Civil rights activists Laura Miti has called for the the review of the court judgement in which Lusaka Magistrate Alice Walusiku acquitted PF Southern Province official Trevor Mwenda of a case of sexually abusing his biological daughter, Jane aged 19.
Ms. Miti said the acquittal of Mr Mwenda on grounds that the complainant’s testimony was self contradictory and could not be relied on since it was not supported by independent evidence does not make sense at all.
She said the entire judgment is flawed and illogical and unreasonable.
When the matter came up for ruling on case to answer on Monday, Magistrate Walusiku acquitted Mwenda saying it was strange that the complainant waited 10 years before deciding to report what her father used to do to her.
This is a matter in which Mwenda, 41, of Avondale in Lusaka has been dragged to court with his wife Racheal Kafula for indecent assault.
It was alleged that Mwenda, whilst acting together with his wife unlawfully and indecently assaulted his daughter Jane Mwenda between January 1, 2017 and January 31, 2018.
In the second count the duo whilst acting together between January 1, 2006 and December 31, 2013 unlawfully and indecently did assault their daughter.
Mwenda however pleaded not guilty to both charges.
On May 2, 2018, Mwenda’s daughter Jane, currently student at the University of Zambia had narrated before magistrate Walusiku that her father had started abusing her when she was only 12 years old.
She had told the court that her father would ask her to help him masturbate.
Jane had further narrated that her father would ask her step mother to tell Jane to go to their bedroom where he would abuse her.
“He forced himself on me and tried to put his penis in my vagina. He ejaculated near my vagina and told me I can’t get pregnant because I didn’t start my periods. I then went to the bathroom to… ” she had said amidst sobs.
She explained that she had told her biological mother about what she was going through.
Jane had narrated that she didn’t report the matter to the police because her father had threatened her.
She said her father had chased her out of his house after she suspected that he was also sexually abusing her 11-year-old sister.
“When I confronted him, he told me to pack my belongings and go. He said if I wanted I should go to the police or ZNBC because nothing was going to happen,” she said.
The 20 year old had further told the court that each time she asked her father why he kept abusing her, his response was that her mother also went through the same.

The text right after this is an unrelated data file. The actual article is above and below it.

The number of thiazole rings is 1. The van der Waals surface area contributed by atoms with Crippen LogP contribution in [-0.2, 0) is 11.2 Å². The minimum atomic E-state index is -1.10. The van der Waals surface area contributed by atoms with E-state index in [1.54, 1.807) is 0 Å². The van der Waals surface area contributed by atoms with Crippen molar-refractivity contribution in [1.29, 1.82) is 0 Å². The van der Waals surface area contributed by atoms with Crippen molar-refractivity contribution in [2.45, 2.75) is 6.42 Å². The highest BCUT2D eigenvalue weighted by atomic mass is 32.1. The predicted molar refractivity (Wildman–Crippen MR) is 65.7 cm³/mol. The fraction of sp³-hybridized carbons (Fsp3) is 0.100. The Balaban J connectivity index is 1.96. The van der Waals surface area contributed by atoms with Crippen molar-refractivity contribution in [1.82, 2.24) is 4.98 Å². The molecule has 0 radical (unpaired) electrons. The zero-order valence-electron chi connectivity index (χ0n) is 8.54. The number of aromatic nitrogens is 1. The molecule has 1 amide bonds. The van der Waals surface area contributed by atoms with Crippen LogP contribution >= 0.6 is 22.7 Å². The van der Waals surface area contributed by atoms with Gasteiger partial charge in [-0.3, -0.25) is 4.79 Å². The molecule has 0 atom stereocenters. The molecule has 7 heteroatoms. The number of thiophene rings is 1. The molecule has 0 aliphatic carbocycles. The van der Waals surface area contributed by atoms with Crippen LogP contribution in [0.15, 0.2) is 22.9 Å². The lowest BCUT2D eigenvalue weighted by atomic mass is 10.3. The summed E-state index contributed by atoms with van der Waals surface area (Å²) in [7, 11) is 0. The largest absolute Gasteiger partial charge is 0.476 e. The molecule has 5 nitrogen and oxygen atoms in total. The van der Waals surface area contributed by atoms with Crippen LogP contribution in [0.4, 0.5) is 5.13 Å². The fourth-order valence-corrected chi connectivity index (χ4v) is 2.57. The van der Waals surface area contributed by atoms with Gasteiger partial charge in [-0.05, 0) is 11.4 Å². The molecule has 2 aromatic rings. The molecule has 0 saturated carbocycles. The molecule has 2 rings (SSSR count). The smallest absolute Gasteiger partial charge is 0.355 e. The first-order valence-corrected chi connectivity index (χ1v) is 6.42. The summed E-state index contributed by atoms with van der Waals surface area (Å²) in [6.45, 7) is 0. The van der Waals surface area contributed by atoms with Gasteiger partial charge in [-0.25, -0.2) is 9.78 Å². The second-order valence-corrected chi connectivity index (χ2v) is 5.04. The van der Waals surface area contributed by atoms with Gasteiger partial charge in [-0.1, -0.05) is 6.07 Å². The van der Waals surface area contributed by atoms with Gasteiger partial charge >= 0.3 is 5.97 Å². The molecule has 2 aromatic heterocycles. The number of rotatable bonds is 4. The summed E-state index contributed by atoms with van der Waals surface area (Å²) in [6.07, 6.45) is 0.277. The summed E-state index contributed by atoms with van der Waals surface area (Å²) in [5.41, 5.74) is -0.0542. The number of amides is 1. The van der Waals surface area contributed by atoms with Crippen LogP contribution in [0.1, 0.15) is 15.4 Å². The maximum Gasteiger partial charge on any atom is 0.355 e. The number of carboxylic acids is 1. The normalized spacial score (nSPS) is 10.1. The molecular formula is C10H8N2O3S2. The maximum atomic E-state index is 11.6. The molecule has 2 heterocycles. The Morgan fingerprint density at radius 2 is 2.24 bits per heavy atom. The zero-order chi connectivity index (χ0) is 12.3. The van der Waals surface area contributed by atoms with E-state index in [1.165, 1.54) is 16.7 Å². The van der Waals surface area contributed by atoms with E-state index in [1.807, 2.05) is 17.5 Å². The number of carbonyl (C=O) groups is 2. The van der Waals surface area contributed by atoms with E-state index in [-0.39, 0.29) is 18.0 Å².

And Mwenda’s sister testified that her brother’s wife was aware of the abuse.
She testified that after Jane had narrated to her about what had been happening, she confronted her sister in law to explain why she had allowed her husband to continue sexually molesting the children under her custody.
Mwenda’s sister narrated that her sister in law’s response had been that “she did not know that the issue had continued.”
She disclosed that as she was talking to her sister in law, she was also recording the conversation and that the recording was available.
Mwenda’s sister narrated that when she asked her sister in law if it was some kind of a ritual, Mwenda’s wife responded that ‘Mwenda’s friends had been telling him lies’.
But Ms Miti has called for a review of the entire judgment as it makes no sense.
“A girl says her father sexually abused her systematically from age 9. She lives pained but quietly. Now older, she one evening sees her dad taking her little sister behind the house (like he used to do to her). She freaks out and confronts him. Tells him she won’t let him do to her sister what he did to her. She reports the case and it ends up in court.”
“This week, Magistrate Alice Walusiku acquitted the influential politician saying there was no independent collaboration of the abuse. Someone else should have seen it happen, it seems,” Ms. Miti stated.
“She asks why the girl took so long to report the matter. It’s a long time since I heard such flawed, just about illogical, reasoning underpinning a verdict,” she said l.
Ms. Miti has since called on the state to appeal the case.
“I think this case must be appealed by the state. A girl claiming abuse must not be victimized for when she reports the story. It takes a whole lot of bravery for a child to report her powerful father to the authorities,” she said.
“If she cannot rely on courts to, at least, reach a verdict on a premise that is somewhat reasonable – girls will not report these matters which we know are now endemic. Come on Zambia, what can we do to get this case reviewed?”